1. In this summons enforcement case, the district court ruled that Textron’s tax accrual workpapers qualify as attorney “work product,” within the meaning of Rule 26(b)(3) of the Federal Rules of Civil Procedure (the “FRCP”), and, as such, are protected against compelled disclosure to the Internal Revenue Service (“IRS”).
The Importance of Textron
2. Textron is the first judicial decision extending the protection of the attorney work product doctrine to any tax accrual workpapers, much less, as here, to all of them.
3. The attorney work product doctrine, moreover, usually is the only defense potentially available to a taxpayer for protecting tax accrual workpapers, together with the opinions of tax counsel that support the workpapers, against an IRS summons.
4. This is so because the defenses of the attorney client privilege, the tax practitioner privilege (IRC § 7525) and lack of relevance typically do not protect tax accrual workpapers.
5. As to the privileges, taxpayers waive those privileges upon disclosing the tax accrual workpapers and supporting tax opinions to their financial auditors, who, post-Sarbanes-Oxley, insist upon reviewing them.
6. As to the defense of lack of relevance, the Supreme Court has stated that tax accrual workpapers are “highly relevant” to an IRS income tax examination. Lack of relevance, then, is not a promising defense.
7. In the usual case, therefore, only the attorney work product doctrine potentially is available to protect tax accrual workpapers against disclosure pursuant to an IRS summons.
8. In these circumstances, taxpayers need to know how best to go about protecting tax accrual workpapers, and also other confidential tax documents, as attorney work product. Hence, this brief analysis of Textron.
The Textron Facts
9. In the course of examining the consolidated federal income tax returns of Textron and subsidiaries, the IRS issued a summons to Textron directing Textron to produce all of its tax accrual workpapers for 2001.
10. The IRS issued the summons for all tax accrual workpapers for 2001 because Textron Financial Corporation, a subsidiary of Textron, engaged in nine listed transactions for that year. According to IRS Announcement 2002-63, 2002-2 C.B. 72, the IRS will request all tax accrual workpapers for a year for which there is more than one listed transaction. The nine listed transactions are “sale-in, lease-out,” or “SILO,” transactions.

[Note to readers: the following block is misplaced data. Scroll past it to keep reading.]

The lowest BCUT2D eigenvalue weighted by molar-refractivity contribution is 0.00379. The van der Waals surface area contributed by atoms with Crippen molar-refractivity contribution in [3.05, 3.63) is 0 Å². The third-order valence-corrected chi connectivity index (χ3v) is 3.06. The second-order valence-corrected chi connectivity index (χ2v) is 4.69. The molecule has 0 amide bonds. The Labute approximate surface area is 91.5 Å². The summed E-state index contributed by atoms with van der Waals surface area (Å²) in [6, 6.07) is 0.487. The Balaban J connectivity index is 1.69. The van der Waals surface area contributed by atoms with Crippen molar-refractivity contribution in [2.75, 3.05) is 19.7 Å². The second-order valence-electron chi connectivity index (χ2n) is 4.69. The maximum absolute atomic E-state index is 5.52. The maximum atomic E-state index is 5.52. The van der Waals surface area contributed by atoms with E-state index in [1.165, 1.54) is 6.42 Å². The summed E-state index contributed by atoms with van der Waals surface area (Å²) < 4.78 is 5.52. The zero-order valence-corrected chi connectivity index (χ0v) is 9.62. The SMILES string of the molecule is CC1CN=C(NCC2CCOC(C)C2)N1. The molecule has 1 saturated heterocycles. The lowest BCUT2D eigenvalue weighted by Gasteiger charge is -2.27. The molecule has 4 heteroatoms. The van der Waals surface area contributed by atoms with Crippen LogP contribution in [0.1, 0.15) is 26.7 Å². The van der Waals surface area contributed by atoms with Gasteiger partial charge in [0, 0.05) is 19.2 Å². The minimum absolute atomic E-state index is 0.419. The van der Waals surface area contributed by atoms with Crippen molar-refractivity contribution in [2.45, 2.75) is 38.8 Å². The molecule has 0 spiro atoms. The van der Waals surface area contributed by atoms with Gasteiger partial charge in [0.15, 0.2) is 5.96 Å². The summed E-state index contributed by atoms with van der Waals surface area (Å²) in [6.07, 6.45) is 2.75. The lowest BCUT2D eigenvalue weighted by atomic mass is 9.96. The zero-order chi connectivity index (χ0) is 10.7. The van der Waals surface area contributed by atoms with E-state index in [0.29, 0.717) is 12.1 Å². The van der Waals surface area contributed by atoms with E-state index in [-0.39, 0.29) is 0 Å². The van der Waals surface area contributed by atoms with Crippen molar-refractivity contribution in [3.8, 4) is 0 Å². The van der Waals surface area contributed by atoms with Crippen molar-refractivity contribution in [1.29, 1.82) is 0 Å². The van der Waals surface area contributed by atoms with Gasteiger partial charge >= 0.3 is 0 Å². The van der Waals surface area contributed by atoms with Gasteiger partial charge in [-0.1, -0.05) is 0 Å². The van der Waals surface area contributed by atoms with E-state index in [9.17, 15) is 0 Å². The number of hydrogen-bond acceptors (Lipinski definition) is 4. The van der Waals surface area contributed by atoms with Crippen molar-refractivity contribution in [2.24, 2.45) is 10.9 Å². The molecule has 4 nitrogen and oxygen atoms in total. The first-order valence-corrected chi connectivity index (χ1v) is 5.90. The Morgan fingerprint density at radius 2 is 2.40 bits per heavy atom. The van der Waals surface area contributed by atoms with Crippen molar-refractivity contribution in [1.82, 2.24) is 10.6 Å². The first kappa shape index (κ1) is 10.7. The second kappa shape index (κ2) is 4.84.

11. Textron’s tax accrual workpapers for 2001 include a spreadsheet containing:
(a) Lists of items reported on Textron’s consolidated return which in the opinion of Textron’s in-house tax counsel involve issues on which the tax law is unclear and which the IRS might challenge.
(b) Tax counsels’ estimates of Textron’s prospects for prevailing in litigation, expressed as a hazards-of-litigation percentage.
(c) The dollar amounts reserved.
12. Textron’s tax accrual workpapers for 2001 also include:
(a) The prior year’s spreadsheet.
(b) Prior drafts of the spreadsheet.
(c) Notes and memoranda of Textron’s in-house tax attorneys reflecting their opinions regarding which items to include on the spreadsheet and the hazards-of-litigation percentage for each such item.
13. Textron’s in-house tax attorneys, and the in-house CPAs assisting them, counseled Textron regarding proposed transactions and the merits of the tax law issues that the IRS could raise. They identified the tax issues potentially in dispute and prepared memoranda assessing the hazards of litigation on those issues.
14. The in-house tax attorneys also used those same memoranda and hazards-of-litigation percentages in the preparation of Textron’s tax accrual workpapers.
15. Textron is continuously under examination and in recent years has contested proposed adjustments before the IRS Office of Appeals and has litigated tax issues in federal court.
16. Textron’s financial statements combine the amount of the tax reserve with other contingent liabilities and report only the total amount as “other liabilities.”
17. Textron disclosed its tax accrual workpapers to its financial auditors, Ernst & Young, with the understanding that Ernst & Young must keep the information confidential. Textron did not furnish a copy of the tax accrual workpapers to Ernst & Young, and there is no copy of them in the files of Ernst & Young.
18. The IRS issued an Information Document Request (an “IDR”) to Textron requesting all of Textron’s tax accrual workpapers for 2001. Reluctant to turn over this detailed analysis of its most sensitive tax issues, Textron declined to do so. Textron, however, complied with all other IDRs, more than 500 of them.